I’ll never forget my first day as a brand new high school teacher. As a young college graduate (with absolutely no experience teaching and a one-hour course on classroom management), I stood stiffly in front of the room on that hot end-of-summer day, afraid to crack a smile. Thankfully, a more seasoned teacher had taken me to lunch the day before school started, so I at least had a pretty good idea of how to set up my grade book, allocate points to assignments, and fashion a seating chart.
For the last few years I have had a growing conviction that my workplace collaboration tools were fundamentally broken and needed to be reinvented. So, last year when I was given the opportunity to join Cisco as the leader of their collaboration business I jumped at it. The way we work has changed dramatically over the last twenty years. The expectation that you can work from anywhere, at any time, has become the norm. Change is always hard within IT, but, as you read in my last post, it is the companies that embrace these new models of work who will benefit from a more innovative, efficient, and happier workforce.
Let’s face it, our primary collaboration tools were invented over twenty years ago when “working” looked very much like what you see in the popular TV show Mad Men – what I call the “Don Draper era.” A time when you went into the office, sat at your desk, had a physical landline, and a desktop PC loaded with legacy business tools; an environment that assumed we would always be in the office during normal business hours and behind the walled garden of IT. Fast forward to 2013 and look around, the way we work today is fundamentally different than the way we worked twenty years ago, yet many of our business IT systems and tools have been slow to catch up. In frustration, many employees are turning to the collaboration tools they use in their personal lives such as Dropbox, FaceTime, Gmail, Evernote, and Facebook to get their work done.
The rise of cloud and mobility have driven an acceleration in consumer technology so quickly that today, ironically, Read More »
To say the way students learn today has dramatically changed since I was in school would be an understatement. Not too long ago, technology played a limited role in education. Computers were not an active part of any discussion; it was a lab we went to for an hour a day. Now students are fortunate to have access to a variety of technologies that enrich teaching methods such as interactive smart boards, laptops and tablets, video technology and more. This has transformed the way educators engage with their classes and how students learn.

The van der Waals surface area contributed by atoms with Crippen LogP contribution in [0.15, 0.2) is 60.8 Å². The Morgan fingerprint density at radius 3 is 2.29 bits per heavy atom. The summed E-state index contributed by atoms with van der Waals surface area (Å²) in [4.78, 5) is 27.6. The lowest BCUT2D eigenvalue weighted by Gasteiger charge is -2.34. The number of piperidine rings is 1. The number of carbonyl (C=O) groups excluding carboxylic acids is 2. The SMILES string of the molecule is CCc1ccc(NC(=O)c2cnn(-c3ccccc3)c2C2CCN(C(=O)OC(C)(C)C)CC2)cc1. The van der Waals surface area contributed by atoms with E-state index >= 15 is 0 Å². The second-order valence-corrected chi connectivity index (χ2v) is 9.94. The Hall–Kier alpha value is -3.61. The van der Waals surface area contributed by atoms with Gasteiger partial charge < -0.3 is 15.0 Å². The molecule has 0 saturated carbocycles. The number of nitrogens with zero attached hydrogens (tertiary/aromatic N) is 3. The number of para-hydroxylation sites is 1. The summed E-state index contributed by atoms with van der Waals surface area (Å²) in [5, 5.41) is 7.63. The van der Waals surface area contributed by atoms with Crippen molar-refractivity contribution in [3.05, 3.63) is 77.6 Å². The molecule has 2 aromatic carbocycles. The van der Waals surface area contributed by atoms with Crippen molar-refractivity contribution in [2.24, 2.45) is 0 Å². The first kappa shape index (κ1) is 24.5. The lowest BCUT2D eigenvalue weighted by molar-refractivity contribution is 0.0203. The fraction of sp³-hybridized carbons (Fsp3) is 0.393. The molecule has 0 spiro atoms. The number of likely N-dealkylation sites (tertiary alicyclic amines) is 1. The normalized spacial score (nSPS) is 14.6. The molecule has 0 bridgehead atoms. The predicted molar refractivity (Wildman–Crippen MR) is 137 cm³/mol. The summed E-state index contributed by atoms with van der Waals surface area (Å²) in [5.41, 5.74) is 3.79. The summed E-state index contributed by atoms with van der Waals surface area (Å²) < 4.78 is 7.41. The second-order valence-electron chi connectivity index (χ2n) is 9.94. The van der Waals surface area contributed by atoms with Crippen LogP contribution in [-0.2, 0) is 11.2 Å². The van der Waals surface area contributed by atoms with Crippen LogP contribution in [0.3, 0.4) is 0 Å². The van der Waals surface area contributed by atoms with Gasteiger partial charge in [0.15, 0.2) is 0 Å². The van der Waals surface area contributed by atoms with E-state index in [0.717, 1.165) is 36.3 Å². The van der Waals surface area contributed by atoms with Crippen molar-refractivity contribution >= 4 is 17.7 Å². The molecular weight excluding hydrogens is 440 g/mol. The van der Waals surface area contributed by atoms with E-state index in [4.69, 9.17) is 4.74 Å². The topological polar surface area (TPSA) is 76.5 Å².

I think video collaboration technology specifically has had a profound impact on education. Today, teachers and school officials alike are utilizing video collaboration for many diverse uses such as advanced instruction, distance learning, virtual field trips and global student collaboration. Most recently, flipped learning has been receiving a considerable amount of attention and buzz for the powerful benefits it offers students and educators. Read More »
By Joe Chow, VP & GM, Connected Devices Business Unit, Cisco
Headsup: Worldwide, Cisco’s TV technologies are present in nearly 300 million homes. Three. Hundred. Million. Homes! As my kids would say: Get. Out! That means that nearly a quarter of the homes on planet Earth are watching TV powered by Cisco – pretty amazing, right?
For us, it’s a very big deal, because it makes us the market share leader in set-top boxes. It took a long time to get here. We’re very happy, and grateful, to the 150 service providers and media companies who chose us for the television services they deliver.
One of the reasons for the introduction of the set-top box, dating back to the analog boxes of yore, is to secure television programming from theft. On the condition that you’re a subscriber, you get access to multichannel video. That, and channel expansion beyond channel three (which was as high as early television sets could go) gave Read More »
You don’t have to look far to see how mobile video is changing how we communicate, collaborate and consume information. From collaborating with co-workers across the globe while you catch the morning train to connecting with friends and family from the comfort of your sofa. From checking out the latest viral Vine video during a 2-minute coffee break to catching the latest TED Talks in a cab on your way home. Video is pervasive and in demand.
According to Cisco’s recent VNI Global Mobile Data Traffic Forecast, this demand for mobile video is expected to increase over the next five years with estimates stating that two-thirds of the world’s mobile data traffic will be video by 2017.
These projections come as no surprise. Mobile video is poised for explosive growth because it has the unique capability to move us to act in real-time while we are on-the-go. How can enterprises and consumers benefit from this video in motion? Here are key ways organizations can keep employees and customers top-of-mind and access the competitive advantages of mobile video.
Make mobile video a priority in the overall enterprise IT strategy.
According to a recent report by Gartner, the consumption of video on mobile devices for work-related purposes is on the rise. With 66 percent of employees now using two or more mobile devices for work, the ways video can be viewed and accessed are increasing. Whether employees are accessing video on smartphones, tablets or a networked computer, a strong connection with enough bandwidth to provide an optimal viewing and sharing experience needs to be an essential part of the overall enterprise IT strategy. Read More »